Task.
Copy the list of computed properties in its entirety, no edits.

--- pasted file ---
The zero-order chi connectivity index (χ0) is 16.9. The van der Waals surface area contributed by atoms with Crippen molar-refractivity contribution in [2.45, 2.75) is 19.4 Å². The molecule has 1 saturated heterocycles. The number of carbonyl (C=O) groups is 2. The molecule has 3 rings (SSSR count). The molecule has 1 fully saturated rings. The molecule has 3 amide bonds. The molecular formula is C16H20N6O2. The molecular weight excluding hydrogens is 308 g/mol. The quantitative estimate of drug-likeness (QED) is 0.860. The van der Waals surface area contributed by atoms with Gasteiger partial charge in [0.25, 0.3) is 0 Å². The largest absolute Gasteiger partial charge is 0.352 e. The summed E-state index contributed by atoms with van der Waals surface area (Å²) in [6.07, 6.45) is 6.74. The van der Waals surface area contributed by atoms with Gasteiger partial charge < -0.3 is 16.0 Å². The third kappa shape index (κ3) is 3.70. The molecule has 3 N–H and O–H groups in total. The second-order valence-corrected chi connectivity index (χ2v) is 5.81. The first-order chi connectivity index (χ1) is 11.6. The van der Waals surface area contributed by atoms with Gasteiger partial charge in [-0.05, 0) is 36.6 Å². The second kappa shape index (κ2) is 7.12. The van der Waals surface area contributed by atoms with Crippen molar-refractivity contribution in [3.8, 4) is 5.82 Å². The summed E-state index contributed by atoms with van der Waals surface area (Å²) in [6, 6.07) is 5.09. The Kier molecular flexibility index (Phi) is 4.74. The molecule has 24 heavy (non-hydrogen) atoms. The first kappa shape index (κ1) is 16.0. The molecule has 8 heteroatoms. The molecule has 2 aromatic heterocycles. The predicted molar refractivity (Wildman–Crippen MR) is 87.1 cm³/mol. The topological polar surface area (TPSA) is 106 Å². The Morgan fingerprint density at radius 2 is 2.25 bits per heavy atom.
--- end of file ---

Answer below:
The zero-order chi connectivity index (χ0) is 16.9. The van der Waals surface area contributed by atoms with Crippen molar-refractivity contribution in [2.45, 2.75) is 19.4 Å². The molecule has 1 saturated heterocycles. The number of carbonyl (C=O) groups is 2. The molecule has 3 rings (SSSR count). The molecule has 1 fully saturated rings. The molecule has 3 amide bonds. The molecular formula is C16H20N6O2. The molecular weight excluding hydrogens is 308 g/mol. The quantitative estimate of drug-likeness (QED) is 0.860. The van der Waals surface area contributed by atoms with Gasteiger partial charge in [0.25, 0.3) is 0 Å². The largest absolute Gasteiger partial charge is 0.352 e. The summed E-state index contributed by atoms with van der Waals surface area (Å²) in [6.07, 6.45) is 6.74. The van der Waals surface area contributed by atoms with Gasteiger partial charge < -0.3 is 16.0 Å². The third kappa shape index (κ3) is 3.70. The molecule has 3 N–H and O–H groups in total. The second-order valence-corrected chi connectivity index (χ2v) is 5.81. The first-order chi connectivity index (χ1) is 11.6. The van der Waals surface area contributed by atoms with Gasteiger partial charge in [-0.05, 0) is 36.6 Å². The second kappa shape index (κ2) is 7.12. The van der Waals surface area contributed by atoms with Crippen molar-refractivity contribution in [3.8, 4) is 5.82 Å². The summed E-state index contributed by atoms with van der Waals surface area (Å²) in [6, 6.07) is 5.09. The Kier molecular flexibility index (Phi) is 4.74. The molecule has 24 heavy (non-hydrogen) atoms. The first kappa shape index (κ1) is 16.0. The molecule has 8 heteroatoms. The molecule has 2 aromatic heterocycles. The predicted molar refractivity (Wildman–Crippen MR) is 87.1 cm³/mol. The topological polar surface area (TPSA) is 106 Å². The Morgan fingerprint density at radius 2 is 2.25 bits per heavy atom.